It says a lot about the current state of the US labor market that Obama chose an Amazon warehouse to tout his economic policies, job creation, and support for the “middle class”. Apparently we have resigned ourselves to a labor market that, as most economic studies have shown, produces primarily low paying, insecure, and precarious forms of employment for low skilled workers. Our growth sectors are no longer goods-producing, but rather goods-moving (more politely described as “logistics”).
Two reports on working conditions in an Amazon warehouse, with the following titles, are hardly reassuring: “Inside Amazon's Warehouse: Lehigh Valley workers tell of brutal heat, dizzying pace at online retailer” and “I Was a Warehouse Wage Slave: My brief, backbreaking, rage-inducing, low-paying, dildo-packing time inside the online-shipping machine”.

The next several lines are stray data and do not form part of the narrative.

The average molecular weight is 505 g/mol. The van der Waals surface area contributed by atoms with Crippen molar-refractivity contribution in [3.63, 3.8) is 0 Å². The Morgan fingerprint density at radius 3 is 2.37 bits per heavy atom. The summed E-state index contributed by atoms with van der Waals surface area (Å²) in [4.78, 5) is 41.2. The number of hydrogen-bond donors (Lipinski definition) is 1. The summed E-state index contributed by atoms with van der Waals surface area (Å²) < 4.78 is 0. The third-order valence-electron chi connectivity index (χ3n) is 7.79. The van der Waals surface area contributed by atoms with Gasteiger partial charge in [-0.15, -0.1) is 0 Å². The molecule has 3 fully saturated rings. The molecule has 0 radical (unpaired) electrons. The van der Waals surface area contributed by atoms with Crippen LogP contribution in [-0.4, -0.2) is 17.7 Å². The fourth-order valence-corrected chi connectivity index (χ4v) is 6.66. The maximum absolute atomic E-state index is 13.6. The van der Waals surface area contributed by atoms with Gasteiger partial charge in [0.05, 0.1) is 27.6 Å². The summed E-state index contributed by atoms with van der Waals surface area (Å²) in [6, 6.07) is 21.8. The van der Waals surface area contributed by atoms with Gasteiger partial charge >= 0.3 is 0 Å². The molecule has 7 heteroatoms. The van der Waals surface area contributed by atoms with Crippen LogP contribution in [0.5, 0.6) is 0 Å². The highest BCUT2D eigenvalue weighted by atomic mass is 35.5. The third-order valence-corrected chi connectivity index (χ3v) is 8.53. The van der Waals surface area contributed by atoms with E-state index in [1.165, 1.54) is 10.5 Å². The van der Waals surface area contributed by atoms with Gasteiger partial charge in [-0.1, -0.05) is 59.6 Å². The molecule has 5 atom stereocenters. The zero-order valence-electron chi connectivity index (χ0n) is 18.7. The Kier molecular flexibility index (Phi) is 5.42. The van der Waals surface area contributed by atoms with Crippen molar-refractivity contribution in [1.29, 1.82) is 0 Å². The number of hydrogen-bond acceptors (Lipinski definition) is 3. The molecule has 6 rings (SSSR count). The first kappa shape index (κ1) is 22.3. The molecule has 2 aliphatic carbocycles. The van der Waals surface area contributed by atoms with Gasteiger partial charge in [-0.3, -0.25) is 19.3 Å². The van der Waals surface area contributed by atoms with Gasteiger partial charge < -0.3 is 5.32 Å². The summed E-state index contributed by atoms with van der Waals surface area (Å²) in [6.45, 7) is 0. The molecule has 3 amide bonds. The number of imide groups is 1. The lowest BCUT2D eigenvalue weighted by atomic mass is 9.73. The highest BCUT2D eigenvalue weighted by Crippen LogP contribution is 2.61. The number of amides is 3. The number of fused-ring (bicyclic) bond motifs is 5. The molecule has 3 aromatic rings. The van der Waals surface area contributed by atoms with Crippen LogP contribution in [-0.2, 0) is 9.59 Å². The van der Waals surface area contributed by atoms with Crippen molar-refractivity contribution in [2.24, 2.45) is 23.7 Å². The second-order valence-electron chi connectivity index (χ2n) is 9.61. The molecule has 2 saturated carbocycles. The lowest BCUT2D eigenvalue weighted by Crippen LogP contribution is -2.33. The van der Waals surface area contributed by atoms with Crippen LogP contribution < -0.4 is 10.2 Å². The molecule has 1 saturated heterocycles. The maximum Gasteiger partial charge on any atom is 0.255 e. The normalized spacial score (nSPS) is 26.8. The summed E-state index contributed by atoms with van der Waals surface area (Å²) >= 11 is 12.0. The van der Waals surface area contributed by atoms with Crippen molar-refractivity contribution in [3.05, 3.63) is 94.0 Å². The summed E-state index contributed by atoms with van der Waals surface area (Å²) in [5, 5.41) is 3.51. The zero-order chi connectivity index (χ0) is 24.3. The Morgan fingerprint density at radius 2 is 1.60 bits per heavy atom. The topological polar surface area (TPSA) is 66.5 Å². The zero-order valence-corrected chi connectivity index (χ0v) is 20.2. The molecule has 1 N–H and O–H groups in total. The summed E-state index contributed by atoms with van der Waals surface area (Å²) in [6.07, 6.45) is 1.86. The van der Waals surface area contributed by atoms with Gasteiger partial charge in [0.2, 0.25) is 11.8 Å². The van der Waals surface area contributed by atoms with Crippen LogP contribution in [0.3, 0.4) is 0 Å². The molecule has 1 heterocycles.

Based on what I could discover from various sources, the average warehouse worker at Amazon takes home about $24,500 a year — barely above the federal poverty line for a family of four. This assumes the worker is not a temp, an increasingly common employment status in this sector.
These jobs will not contribute to an economic recovery, or a growing "middle class", but they will sustain the Third World levels of income inequality that now characterize the US economy.